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Deploying Java Applets

In this second part of a three-part series on using Java with deployment frameworks, you will learn how to deploy applets in a self-contained manner, and what they are and are not typically permitted to do once they are downloaded. This article is excerpted from chapter two of Advanced Java Game Programming, written by David Wallace Croft (Apress; ISBN: 1590591232).

Author Info:
By: Apress Publishing
Rating: 4 stars4 stars4 stars4 stars4 stars / 20
April 17, 2008
  1. · Deploying Java Applets
  2. · Deploying as an Executable JAR
  3. · Deploying with Java Web Start
  4. · Accessing the Default Browser
  5. · Dynamic Linking Using Reflection

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Deploying Java Applets - Deploying with Java Web Start
(Page 3 of 5 )

Java Web Start has all the advantages of browser-based applet distribution and persistent desktop-application distribution without the disadvantages. When users visit your web page, they are prompted to download your game and run it just like a desktop application. Because the game is persistently installed on the client machine, they can play it without an Internet connection in the future. Whenever you revise the code on your web page, Java Web Start updates the user client installations automatically with the latest version. Users can feel comfortable downloading and running these games because they run within a security sandbox just like an applet. Unlike an applet, you do not need server-side code to centrally store user game data because the Java Web Start sandbox is loose enough to allow you to persist a small amount of game data in a manner akin to browser cookies.

For all these reasons, Java Web Start is, in my opinion, the best way to distribute your Java games. As a player, I want to be able to play sophisticated and detailed Java games without having to download a huge JAR file each time I play. At the same time, I worry about giving programs written by strangers access to my hard drive. As a game developer, I want to be able to make great games and only pay the bandwidth distribution costs when I release a new version. Additionally, I do not want to support a cluster of servers just to persist single-player game data such as high scores and user-preference settings. Java Web Start gives me what I need in both roles.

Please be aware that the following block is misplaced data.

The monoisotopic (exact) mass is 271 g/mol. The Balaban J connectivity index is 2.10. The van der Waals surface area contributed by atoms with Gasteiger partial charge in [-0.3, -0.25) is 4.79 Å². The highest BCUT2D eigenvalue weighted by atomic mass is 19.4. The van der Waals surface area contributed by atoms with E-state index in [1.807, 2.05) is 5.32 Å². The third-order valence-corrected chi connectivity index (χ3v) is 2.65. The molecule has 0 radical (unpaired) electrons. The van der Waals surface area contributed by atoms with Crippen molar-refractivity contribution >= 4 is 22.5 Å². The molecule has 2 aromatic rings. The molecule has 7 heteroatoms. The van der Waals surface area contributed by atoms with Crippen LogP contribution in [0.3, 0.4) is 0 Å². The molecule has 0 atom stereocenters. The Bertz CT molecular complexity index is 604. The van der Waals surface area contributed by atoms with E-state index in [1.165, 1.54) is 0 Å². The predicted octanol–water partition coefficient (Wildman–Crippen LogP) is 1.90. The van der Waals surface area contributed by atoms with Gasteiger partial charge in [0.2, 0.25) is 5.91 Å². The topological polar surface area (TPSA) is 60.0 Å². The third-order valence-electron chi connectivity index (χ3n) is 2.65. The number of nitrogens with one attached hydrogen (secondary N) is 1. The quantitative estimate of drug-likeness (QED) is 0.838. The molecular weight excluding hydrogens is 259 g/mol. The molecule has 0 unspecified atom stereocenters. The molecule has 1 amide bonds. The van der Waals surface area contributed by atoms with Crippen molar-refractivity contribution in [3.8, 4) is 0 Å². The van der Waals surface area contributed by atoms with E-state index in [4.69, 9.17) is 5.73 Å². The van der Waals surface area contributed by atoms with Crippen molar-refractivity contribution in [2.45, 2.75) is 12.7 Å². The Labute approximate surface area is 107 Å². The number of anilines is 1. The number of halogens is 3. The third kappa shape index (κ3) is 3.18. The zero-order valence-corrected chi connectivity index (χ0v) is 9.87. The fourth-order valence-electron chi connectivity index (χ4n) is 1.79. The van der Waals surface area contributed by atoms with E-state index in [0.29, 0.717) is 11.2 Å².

Java Web Start is automatically installed when you install version 1.4 of the Sun Microsystems implementation of the Java Runtime Environment (JRE) for Windows. It is also bundled with their implementation of Java 1.4 for Linux but requires a separate manual installation. Apple pre-installs Java Web Start with its Macintosh OS X 10.1 operating system.

Java Web Start is the Sun Microsystems implementation of the Java Network Launching Protocol (JNLP) client specification. Because Java Web Start is based upon the JNLP standard, your Java Web Start-compatible games also run in the JNLP client frameworks implemented by other vendors. These include Open Source project implementations such as OpenJNLP.

Preparing the Distribution Files

Setting up your Java Web Start application for distribution requires that you upload a web page plus a number of supporting files in addition to your code. Although the JNLP specification and the Java Web Start developer guide covers these in detail (see the reference below), the following code gives you a quick introduction to what is required.

<a href="collection.jnlp">Install the CroftSoft Collection</a>

The preceding code is a simple HTML web page with a hyperlink that downloads and installs a Java Web Start application when the user clicks it.